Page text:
Dubai gets sucked into Saudi corruption turmoil
Some of the biggest names in Dubai real estate saw their shares slump this week as regional markets were hit by fallout from the Saudi anti-corruption purge at the weekend.
The sell-off was triggered by concerns about the exposure of companies in Dubai to Saudi business, the risk of Saudis pulling their money out of the United Arab Emirates, and broader fears about regional stability.
In a surprise move on Saturday, at least 49 Saudi princes, businessmen and officials were rounded up and accused of corruption.
The list includes Prince Al waleed Bin Talal the billionaire businessman who owns a global network of major investments. He has been charged with money laundering, bribery and extortion, a Saudi official told CNN. His company, Kingdom Holding, has not responded to requests for comment.
“The market is driven by the recent geopolitical tension in the region and that’s causing investors to panic,” said Tariq Qaqish, managing director of asset management at Menacorp in Dubai.
“We expect the market to continue to be volatile due to the uncertainty.”
The Dubai stock market — the most active the Gulf region after Saudi Arabia — posted losses for four straight days following news of the purge. It ended the week down 5%.
Emaar, the developer behind the Burj Khalifa — the world’s tallest tower — saw its shares fall 6% this week. And Damac, , plunged 8%.
Both developers are heavily exposed to the fortunes of Dubai’s real estate market, and also have several projects in Saudi Arabia.
Source: CNN money
Dubai office market stock ‘adjusting to demand’ – Core Savills
It will take years for existing Grade B and C stock to be completely absorbed and rents are expected to stabilise in 2019, the company added in a new report.
“The good news is that developers are listening to the market, and have significantly slowed the pace of new grade B and C office space,” said Core Savills CEO David Godchaux.
Prime offices are now expected to account for a substantial 71 percent of the total stock expected from 2017 to 2019, finally overtaking Grade B and C deliveries. About 4.4 million sq ft of prime office space will come to the market between 2017 and 2019 and this will negatively impact rents.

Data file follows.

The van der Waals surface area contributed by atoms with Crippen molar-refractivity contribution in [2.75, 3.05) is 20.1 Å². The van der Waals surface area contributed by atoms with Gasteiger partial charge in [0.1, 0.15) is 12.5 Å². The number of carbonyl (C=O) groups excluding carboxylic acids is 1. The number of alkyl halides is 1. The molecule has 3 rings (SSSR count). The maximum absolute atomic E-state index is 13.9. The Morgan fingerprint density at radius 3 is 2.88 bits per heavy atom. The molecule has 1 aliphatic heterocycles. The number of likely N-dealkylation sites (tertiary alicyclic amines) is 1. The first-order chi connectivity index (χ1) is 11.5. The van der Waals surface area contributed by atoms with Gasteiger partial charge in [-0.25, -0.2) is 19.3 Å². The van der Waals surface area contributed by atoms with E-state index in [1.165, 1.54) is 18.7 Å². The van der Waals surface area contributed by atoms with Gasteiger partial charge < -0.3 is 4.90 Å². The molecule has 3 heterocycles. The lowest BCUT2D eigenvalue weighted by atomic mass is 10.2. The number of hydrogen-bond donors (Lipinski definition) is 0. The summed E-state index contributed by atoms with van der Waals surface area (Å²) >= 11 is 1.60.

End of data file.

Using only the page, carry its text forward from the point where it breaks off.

“This comes as welcome news for global corporate occupiers, who have sometimes found it difficult to secure the right (prime) office space in the city, despite their willingness to use Dubai and its world class infrastructure as a hub for their MENA operations,” Godchaux said.
With regards to location DIFC continues to be the best-performing office district. Dubai Internet City and Media City maintain their strong performance and remain top preferences for institutional investments.
Source: Arabian Business
Dubai real estate market in spotlight at US event
Top executives from Realopedia, the global real estate e-marketplace established in Dubai, presented a market briefing at the event, an annual gathering of real estate professionals across the US and worldwide.
Wally Gebara, the associate vice-president of Realopedia for North America, and Paul Gebara, the director of marketing and business development of Realopedia, highlighted the sector’s key growth areas.
The duo pointed out that foreign investors accounted for most of real estate investments in the emirate during the first nine months of 2017, amounting to $11.7 billion from a total of 22,667 transactions, based on official data.
Gebara said Miami had one of the most established property markets in the world and it was important that emerging markets such as Dubai maintained its presence in these types of congregations given the emirate’s attractiveness to foreign investors.
Source: Trade Arabia
VAT to increase costs for Gulf real estate investors, says CFA survey
The cost of real estate investment in the region is likely to climb on the back of VAT introduced across the Gulf from next year, a survey of local investment professionals found.
With VAT set to be applied on the first sale of properties, 87 percent of investment professionals said that some or all of the additional expenses incurred by real estate firms will be passed on to investors.
The survey assessed the views of investment experts certified by the Chartered Financial Analyst (CFA) society members in the UAE, Bahrain and Kuwait.
A further 54 percent of the 140 CFA society members surveyed online between September and October believed that retail investors will be hardest hit by the new taxes introduced in Jan 2018.
The majority of international investors are not being swayed by the introduction of VAT, with only 18 percent reacting negatively, respondents said.
Global investors should remain undeterred by the new tax laws said CFA President Amer Khansaheb.
“The concerns regarding VAT in the region is largely one of perception rather than policy,” said Khansaheb.
“While it is true that certain areas of the economy will witness marginal higher costs being incurred, this should not deter regional and international investors in a significant way,” he added.
With the government revenue streams generated with the new tax, liquidity levels in the market are expected to improve; which should increase investor confidence and appetite, he added.
Source: Arabian Business